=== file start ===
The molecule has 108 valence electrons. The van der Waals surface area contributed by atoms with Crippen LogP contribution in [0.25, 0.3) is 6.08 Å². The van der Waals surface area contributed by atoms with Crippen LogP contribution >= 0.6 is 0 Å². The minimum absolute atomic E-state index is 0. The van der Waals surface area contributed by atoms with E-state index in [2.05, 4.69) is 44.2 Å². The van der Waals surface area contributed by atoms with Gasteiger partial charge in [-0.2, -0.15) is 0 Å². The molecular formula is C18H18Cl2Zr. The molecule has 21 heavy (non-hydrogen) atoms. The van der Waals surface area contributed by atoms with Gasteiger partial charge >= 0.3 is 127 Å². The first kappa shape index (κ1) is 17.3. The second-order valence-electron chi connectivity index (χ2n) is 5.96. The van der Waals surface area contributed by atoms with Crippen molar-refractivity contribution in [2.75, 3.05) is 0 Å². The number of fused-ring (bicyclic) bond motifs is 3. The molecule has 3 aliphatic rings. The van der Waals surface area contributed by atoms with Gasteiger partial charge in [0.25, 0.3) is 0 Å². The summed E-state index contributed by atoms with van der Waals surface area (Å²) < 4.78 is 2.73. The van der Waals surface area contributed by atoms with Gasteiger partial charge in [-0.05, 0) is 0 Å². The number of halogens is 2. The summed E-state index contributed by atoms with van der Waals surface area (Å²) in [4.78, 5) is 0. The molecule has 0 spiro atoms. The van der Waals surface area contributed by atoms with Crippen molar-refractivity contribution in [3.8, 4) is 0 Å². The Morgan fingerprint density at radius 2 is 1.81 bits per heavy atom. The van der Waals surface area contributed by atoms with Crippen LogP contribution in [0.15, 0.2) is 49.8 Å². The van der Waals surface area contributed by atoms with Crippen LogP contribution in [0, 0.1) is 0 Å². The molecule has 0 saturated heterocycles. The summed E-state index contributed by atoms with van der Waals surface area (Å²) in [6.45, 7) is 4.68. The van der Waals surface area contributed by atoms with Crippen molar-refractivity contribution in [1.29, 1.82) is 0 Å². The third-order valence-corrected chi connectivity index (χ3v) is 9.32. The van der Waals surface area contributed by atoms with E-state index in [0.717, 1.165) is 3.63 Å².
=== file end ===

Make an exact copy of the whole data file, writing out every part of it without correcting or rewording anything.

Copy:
The molecule has 108 valence electrons. The van der Waals surface area contributed by atoms with Crippen LogP contribution in [0.25, 0.3) is 6.08 Å². The van der Waals surface area contributed by atoms with Crippen LogP contribution >= 0.6 is 0 Å². The minimum absolute atomic E-state index is 0. The van der Waals surface area contributed by atoms with E-state index in [2.05, 4.69) is 44.2 Å². The van der Waals surface area contributed by atoms with Gasteiger partial charge in [-0.2, -0.15) is 0 Å². The molecular formula is C18H18Cl2Zr. The molecule has 21 heavy (non-hydrogen) atoms. The van der Waals surface area contributed by atoms with Gasteiger partial charge >= 0.3 is 127 Å². The first kappa shape index (κ1) is 17.3. The second-order valence-electron chi connectivity index (χ2n) is 5.96. The van der Waals surface area contributed by atoms with Crippen molar-refractivity contribution in [2.75, 3.05) is 0 Å². The number of fused-ring (bicyclic) bond motifs is 3. The molecule has 3 aliphatic rings. The van der Waals surface area contributed by atoms with Gasteiger partial charge in [0.25, 0.3) is 0 Å². The summed E-state index contributed by atoms with van der Waals surface area (Å²) < 4.78 is 2.73. The van der Waals surface area contributed by atoms with Gasteiger partial charge in [-0.05, 0) is 0 Å². The number of halogens is 2. The summed E-state index contributed by atoms with van der Waals surface area (Å²) in [4.78, 5) is 0. The molecule has 0 spiro atoms. The van der Waals surface area contributed by atoms with Crippen molar-refractivity contribution in [3.8, 4) is 0 Å². The Morgan fingerprint density at radius 2 is 1.81 bits per heavy atom. The van der Waals surface area contributed by atoms with Crippen LogP contribution in [0.15, 0.2) is 49.8 Å². The van der Waals surface area contributed by atoms with Crippen LogP contribution in [0, 0.1) is 0 Å². The molecule has 0 saturated heterocycles. The summed E-state index contributed by atoms with van der Waals surface area (Å²) in [6.45, 7) is 4.68. The van der Waals surface area contributed by atoms with Crippen molar-refractivity contribution in [1.29, 1.82) is 0 Å². The third-order valence-corrected chi connectivity index (χ3v) is 9.32. The van der Waals surface area contributed by atoms with E-state index in [0.717, 1.165) is 3.63 Å².